Phil Querin Q&A: Tree Damaging Home and Property - Solution May Create a Hazard Tree

Want access to MHCO content?

For complete access to forms, conference presentations, community updates and MHCO columns, log in to your account or register.

October 19, 2016
Phil Querin
MHCO Legal Counsel
Querin Law


Question: A park we manage has a tree on one of the lots whose roots are damaging the home owner’s driveway, and the neighbor’s driveway.  In addition, it is also damaging the skirt of the home owner’s residence. Our park rules say that all plants, including trees on a lot, are the responsibility of the home owner who is leasing the lot.  The home owners are also responsible for installing and maintaining their driveways and carports. We had an arborist come out and assess the tree and it is not currently a
“hazard tree”.  The arborist advised against cutting the roots that are damaging the driveways as the tree would then lack adequate support and become a hazard tree.  The question is, what responsibility, if any, does the Park owner have for the tree and or driveway damage?  I am particularly wondering if ORS 90.730 (3)(g) has any relevance.


Answer:  Here is a quick primer on ORS 90.727, the hazard tree statute, which was enacted in the 2013 Legislative Session:


Oregon Law.


  1. Definitions.
  • “DBH”  means  the  diameter at  breast  height,   which is  measured   as the  width of  a standing tree  at  four  and  one-half feet  above  the  ground  on the  uphill side.


  • “Hazard tree”  means  a tree  that:
    • Is located  on a rented space in  a manufactured dwelling park;
    • Measures  at  least  eight  inches  DBH;  and
    • Is  considered, by  an  arborist licensed  as a  landscape  construction professional pursuant  to ORS  671.560 and  certified by the  International Society  of Arboriculture, to pose an unreasonable risk  of causing  serious  physical  harm  or  damage  to individuals or  property in the  near  future.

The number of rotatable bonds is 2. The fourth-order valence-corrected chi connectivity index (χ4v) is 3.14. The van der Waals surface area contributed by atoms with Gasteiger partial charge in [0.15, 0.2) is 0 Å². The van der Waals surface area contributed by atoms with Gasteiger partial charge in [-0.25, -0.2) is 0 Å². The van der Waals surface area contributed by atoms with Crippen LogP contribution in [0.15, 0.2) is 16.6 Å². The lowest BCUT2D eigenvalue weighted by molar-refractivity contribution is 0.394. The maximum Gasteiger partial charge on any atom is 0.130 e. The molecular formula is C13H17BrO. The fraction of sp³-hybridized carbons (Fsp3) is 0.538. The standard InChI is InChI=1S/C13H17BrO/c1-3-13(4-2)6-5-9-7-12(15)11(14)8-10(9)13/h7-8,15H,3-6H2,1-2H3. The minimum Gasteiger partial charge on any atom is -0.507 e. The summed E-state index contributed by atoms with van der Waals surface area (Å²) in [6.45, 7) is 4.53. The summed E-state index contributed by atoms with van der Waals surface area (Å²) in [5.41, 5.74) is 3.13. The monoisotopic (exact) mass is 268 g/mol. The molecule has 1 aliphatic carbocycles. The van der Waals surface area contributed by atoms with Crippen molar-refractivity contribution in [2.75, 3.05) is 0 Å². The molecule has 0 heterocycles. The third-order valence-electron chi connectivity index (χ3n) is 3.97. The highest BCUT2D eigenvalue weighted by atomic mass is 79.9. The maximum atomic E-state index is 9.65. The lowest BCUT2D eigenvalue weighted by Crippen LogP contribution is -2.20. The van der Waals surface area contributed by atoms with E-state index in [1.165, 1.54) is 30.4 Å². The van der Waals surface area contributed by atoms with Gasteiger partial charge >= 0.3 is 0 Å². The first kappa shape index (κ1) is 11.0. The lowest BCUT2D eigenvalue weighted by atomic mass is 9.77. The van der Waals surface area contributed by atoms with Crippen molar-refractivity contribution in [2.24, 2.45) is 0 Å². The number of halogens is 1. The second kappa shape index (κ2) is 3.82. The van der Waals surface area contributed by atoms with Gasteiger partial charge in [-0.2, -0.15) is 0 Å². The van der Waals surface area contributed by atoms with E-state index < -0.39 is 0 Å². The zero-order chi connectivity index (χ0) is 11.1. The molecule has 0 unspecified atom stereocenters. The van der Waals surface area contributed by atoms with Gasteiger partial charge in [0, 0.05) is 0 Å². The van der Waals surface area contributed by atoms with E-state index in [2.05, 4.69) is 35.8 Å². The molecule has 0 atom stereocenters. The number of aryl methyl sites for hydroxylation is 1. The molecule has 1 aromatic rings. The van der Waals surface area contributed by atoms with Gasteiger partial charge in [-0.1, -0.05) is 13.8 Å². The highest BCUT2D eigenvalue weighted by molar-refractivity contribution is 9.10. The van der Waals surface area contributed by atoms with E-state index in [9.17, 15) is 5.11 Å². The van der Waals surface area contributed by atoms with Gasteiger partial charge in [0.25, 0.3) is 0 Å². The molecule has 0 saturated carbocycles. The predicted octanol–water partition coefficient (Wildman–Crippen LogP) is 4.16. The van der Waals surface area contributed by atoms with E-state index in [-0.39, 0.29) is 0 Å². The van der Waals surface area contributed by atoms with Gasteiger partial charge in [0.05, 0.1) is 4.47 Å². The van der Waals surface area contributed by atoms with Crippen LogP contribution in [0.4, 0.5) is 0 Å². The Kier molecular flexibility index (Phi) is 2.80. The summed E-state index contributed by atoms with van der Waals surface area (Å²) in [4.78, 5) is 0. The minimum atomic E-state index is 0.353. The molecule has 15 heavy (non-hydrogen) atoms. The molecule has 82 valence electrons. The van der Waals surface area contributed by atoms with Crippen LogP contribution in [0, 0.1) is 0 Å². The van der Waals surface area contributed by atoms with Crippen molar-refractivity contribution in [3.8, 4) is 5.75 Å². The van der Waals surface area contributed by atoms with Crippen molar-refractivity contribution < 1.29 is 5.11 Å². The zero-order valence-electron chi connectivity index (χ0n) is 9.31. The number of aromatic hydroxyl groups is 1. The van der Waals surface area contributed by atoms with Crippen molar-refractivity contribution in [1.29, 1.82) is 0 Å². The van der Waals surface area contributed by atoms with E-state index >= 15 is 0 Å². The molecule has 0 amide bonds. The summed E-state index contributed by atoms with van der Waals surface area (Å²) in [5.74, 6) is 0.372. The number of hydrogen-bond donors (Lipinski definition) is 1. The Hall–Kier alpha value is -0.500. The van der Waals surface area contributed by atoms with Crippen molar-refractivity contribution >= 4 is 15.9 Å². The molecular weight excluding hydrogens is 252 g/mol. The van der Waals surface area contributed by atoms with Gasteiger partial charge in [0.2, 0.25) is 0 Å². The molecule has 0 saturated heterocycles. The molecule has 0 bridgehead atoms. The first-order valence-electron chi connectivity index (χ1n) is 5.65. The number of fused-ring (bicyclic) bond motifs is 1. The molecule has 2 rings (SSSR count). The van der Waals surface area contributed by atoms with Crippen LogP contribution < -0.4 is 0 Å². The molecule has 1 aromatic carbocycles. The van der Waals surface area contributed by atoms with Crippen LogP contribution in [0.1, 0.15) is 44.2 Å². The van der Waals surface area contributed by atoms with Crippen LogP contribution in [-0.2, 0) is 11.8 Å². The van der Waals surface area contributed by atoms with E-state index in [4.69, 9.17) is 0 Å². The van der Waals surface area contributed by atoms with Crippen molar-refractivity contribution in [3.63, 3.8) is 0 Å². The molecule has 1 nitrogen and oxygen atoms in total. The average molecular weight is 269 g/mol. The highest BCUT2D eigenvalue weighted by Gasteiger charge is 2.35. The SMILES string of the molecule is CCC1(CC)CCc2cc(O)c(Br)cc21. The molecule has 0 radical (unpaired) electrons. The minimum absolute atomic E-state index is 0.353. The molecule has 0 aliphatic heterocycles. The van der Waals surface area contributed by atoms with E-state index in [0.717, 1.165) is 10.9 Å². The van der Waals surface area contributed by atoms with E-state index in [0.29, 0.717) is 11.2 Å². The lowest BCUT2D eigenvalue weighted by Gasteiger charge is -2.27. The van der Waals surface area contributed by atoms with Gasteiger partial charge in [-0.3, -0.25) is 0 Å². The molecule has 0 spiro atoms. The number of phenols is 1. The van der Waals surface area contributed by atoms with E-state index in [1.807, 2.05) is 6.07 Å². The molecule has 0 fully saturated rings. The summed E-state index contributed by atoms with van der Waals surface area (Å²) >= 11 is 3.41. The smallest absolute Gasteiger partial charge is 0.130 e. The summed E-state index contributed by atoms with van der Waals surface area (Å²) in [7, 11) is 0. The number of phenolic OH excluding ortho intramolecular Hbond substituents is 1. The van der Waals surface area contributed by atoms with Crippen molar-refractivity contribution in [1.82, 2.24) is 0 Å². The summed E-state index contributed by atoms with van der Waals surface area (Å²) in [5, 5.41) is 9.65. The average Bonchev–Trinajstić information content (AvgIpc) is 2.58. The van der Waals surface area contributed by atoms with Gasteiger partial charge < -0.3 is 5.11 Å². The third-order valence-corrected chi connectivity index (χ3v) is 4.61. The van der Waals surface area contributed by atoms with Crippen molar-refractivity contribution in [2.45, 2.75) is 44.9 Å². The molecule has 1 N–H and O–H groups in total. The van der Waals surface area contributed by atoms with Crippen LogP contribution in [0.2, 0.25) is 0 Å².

1. Habitability.  A rented space is considered uninhabitable if the landlord does not maintain a hazard tree required by the 2013 Act.


  1. Resident Duties re Trees Located on Space.  A resident shall maintain and water trees, including cleanup and removal of fallen branches and leaves, on the rented space for a manufactured dwelling except for hazard trees
  • “Maintaining a  tree”  means removing or  trimming a  tree  for  the  purpose  of eliminating features of the  tree  that  cause the  tree  to  be hazardous, or  that  may  cause  the  tree to become hazardous in  the  near  future.
  • “Removing a tree”  includes:
    • Felling and  removing the  tree;  and
    • Grinding or removing the stump of the tree.


4.        Landlord Duties re Hazard Trees.

  • Landlord shall maintain a hazard tree that  was not  planted by the  current resident if the landlord knows  or should know that  the  tree  is a hazard tree;
  • Landlord may  maintain a tree  on the  rented space to prevent the  tree  from  becoming  a hazard tree;
    • Must provide residents with reasonable written notice and reasonable opportunity to maintain the tree themselves.
  • Landlord has discretion to decide whether the appropriate maintenance of a hazard tree is removal or trimming.
  • Landlord is not responsible for:
    • Maintaining a tree that is not a hazard tree; or
    • Maintaining any tree for aesthetic purposes.
  • A landlord must comply with the access provisions of ORS 90.725 before entering a resident’s space to inspect or maintain a tree. [Generally, 24-hour notice. – PCQ]
  • Subject to the preceding, a resident is responsible for maintaining the non-hazard trees on the resident’s space at the resident’s expense.  
    • The  resident may  retain an  arborist licensed  as a landscape  construction professional pursuant to ORS 671.560 and certified by the International Society  of Arboriculture to inspect a tree  on  the  resident’s  space  at  the  resident’s  expense;
    • If  the  arborist determines that  the  tree  is a hazard, the  resident may:
      • Require the  landlord to  maintain the tree  as a hazard tree;  or
      • Maintain the  tree  at  the  resident’s  expense,  after providing the  landlord with reasonable  written notice  of the  proposed  maintenance and  a copy of the  arborist’s report.


  1. Tree Obstructing Removal of Home From Space. If a manufactured home cannot  be removed  from  a space without first  removing or  trimming a  tree  on  the  space,  the  owner   of  the  home may  remove  or trim the  tree  at  the  owner’s  expense,  after giving  reasonable written  notice  to the landlord, for  the  purpose  of removing the  home.


  1. Use  of Landscape Professional.  The  landlord or  resident that   is  responsible  for  maintaining  a  tree   must  engage  a landscape  construction professional with  a  valid  landscape license  issued  pursuant to  ORS  671.560  to maintain any  tree  with a DBH  of eight  inches  or  more.


  1.  Access to Resident’s Space [ORS 90.725].
  • An “emergency” includes  but  is not  limited  to:
    • A repair problem that, unless  remedied immediately, is likely to cause serious  physical  harm  or damage  to individuals or property;